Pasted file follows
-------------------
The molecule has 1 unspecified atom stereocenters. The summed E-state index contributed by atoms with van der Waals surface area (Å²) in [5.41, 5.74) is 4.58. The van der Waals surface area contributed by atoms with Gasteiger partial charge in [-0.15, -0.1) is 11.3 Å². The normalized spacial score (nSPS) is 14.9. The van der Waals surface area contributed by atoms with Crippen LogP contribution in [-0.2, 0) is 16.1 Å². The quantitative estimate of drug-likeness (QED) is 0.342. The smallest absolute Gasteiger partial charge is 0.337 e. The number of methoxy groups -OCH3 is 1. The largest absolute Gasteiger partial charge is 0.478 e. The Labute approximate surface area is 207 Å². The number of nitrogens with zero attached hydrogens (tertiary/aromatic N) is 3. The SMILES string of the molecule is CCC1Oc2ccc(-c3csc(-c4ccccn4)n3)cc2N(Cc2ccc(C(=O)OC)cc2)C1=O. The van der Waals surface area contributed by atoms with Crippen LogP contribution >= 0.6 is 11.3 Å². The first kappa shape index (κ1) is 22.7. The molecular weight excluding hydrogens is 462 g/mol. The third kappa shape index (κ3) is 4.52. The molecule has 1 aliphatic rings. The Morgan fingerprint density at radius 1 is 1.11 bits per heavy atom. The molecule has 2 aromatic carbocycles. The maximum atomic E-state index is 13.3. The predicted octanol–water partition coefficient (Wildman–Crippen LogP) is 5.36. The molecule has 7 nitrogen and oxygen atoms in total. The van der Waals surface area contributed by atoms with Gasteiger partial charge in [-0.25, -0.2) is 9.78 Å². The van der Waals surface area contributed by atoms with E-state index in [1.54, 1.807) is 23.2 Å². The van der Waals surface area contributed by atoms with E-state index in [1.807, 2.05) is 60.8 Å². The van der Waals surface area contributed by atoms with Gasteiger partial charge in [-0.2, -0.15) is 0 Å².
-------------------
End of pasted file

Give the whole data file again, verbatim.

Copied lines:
The molecule has 1 unspecified atom stereocenters. The summed E-state index contributed by atoms with van der Waals surface area (Å²) in [5.41, 5.74) is 4.58. The van der Waals surface area contributed by atoms with Gasteiger partial charge in [-0.15, -0.1) is 11.3 Å². The normalized spacial score (nSPS) is 14.9. The van der Waals surface area contributed by atoms with Crippen LogP contribution in [-0.2, 0) is 16.1 Å². The quantitative estimate of drug-likeness (QED) is 0.342. The smallest absolute Gasteiger partial charge is 0.337 e. The number of methoxy groups -OCH3 is 1. The largest absolute Gasteiger partial charge is 0.478 e. The Labute approximate surface area is 207 Å². The number of nitrogens with zero attached hydrogens (tertiary/aromatic N) is 3. The SMILES string of the molecule is CCC1Oc2ccc(-c3csc(-c4ccccn4)n3)cc2N(Cc2ccc(C(=O)OC)cc2)C1=O. The van der Waals surface area contributed by atoms with Crippen LogP contribution >= 0.6 is 11.3 Å². The first kappa shape index (κ1) is 22.7. The molecular weight excluding hydrogens is 462 g/mol. The third kappa shape index (κ3) is 4.52. The molecule has 1 aliphatic rings. The Morgan fingerprint density at radius 1 is 1.11 bits per heavy atom. The molecule has 2 aromatic carbocycles. The maximum atomic E-state index is 13.3. The predicted octanol–water partition coefficient (Wildman–Crippen LogP) is 5.36. The molecule has 7 nitrogen and oxygen atoms in total. The van der Waals surface area contributed by atoms with Gasteiger partial charge in [-0.25, -0.2) is 9.78 Å². The van der Waals surface area contributed by atoms with E-state index in [1.54, 1.807) is 23.2 Å². The van der Waals surface area contributed by atoms with E-state index in [1.807, 2.05) is 60.8 Å². The van der Waals surface area contributed by atoms with Gasteiger partial charge in [-0.2, -0.15) is 0 Å².